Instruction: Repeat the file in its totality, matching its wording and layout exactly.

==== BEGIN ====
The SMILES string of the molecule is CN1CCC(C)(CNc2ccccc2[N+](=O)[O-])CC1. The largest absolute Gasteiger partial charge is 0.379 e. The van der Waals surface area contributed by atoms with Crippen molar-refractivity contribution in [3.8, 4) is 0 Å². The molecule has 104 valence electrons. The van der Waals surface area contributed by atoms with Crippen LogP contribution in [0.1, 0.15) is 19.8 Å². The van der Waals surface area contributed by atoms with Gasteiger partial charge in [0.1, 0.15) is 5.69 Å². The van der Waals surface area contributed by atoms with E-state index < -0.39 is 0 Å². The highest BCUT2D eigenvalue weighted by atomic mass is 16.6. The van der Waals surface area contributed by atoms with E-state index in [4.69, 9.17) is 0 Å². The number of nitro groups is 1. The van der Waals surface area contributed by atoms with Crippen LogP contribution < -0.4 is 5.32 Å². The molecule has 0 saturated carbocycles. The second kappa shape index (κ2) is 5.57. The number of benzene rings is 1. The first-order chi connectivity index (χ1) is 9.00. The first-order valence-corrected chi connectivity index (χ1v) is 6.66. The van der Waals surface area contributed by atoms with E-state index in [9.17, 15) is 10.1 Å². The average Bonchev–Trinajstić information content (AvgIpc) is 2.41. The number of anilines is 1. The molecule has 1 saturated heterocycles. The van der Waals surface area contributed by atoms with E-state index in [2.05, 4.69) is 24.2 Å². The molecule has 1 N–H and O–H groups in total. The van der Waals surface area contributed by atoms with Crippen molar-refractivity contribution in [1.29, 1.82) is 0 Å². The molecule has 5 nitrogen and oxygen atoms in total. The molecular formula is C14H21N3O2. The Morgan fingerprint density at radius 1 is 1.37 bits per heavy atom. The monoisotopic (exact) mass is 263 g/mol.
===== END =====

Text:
The SMILES string of the molecule is CN1CCC(C)(CNc2ccccc2[N+](=O)[O-])CC1. The largest absolute Gasteiger partial charge is 0.379 e. The van der Waals surface area contributed by atoms with Crippen molar-refractivity contribution in [3.8, 4) is 0 Å². The molecule has 104 valence electrons. The van der Waals surface area contributed by atoms with Crippen LogP contribution in [0.1, 0.15) is 19.8 Å². The van der Waals surface area contributed by atoms with Gasteiger partial charge in [0.1, 0.15) is 5.69 Å². The van der Waals surface area contributed by atoms with E-state index < -0.39 is 0 Å². The highest BCUT2D eigenvalue weighted by atomic mass is 16.6. The van der Waals surface area contributed by atoms with E-state index in [4.69, 9.17) is 0 Å². The number of nitro groups is 1. The van der Waals surface area contributed by atoms with Crippen LogP contribution < -0.4 is 5.32 Å². The molecule has 0 saturated carbocycles. The second kappa shape index (κ2) is 5.57. The number of benzene rings is 1. The first-order chi connectivity index (χ1) is 9.00. The first-order valence-corrected chi connectivity index (χ1v) is 6.66. The van der Waals surface area contributed by atoms with E-state index in [9.17, 15) is 10.1 Å². The average Bonchev–Trinajstić information content (AvgIpc) is 2.41. The number of anilines is 1. The molecule has 1 saturated heterocycles. The van der Waals surface area contributed by atoms with E-state index in [2.05, 4.69) is 24.2 Å². The molecule has 1 N–H and O–H groups in total. The van der Waals surface area contributed by atoms with Crippen molar-refractivity contribution in [1.29, 1.82) is 0 Å². The molecule has 5 nitrogen and oxygen atoms in total. The molecular formula is C14H21N3O2. The Morgan fingerprint density at radius 1 is 1.37 bits per heavy atom. The monoisotopic (exact) mass is 263 g/mol.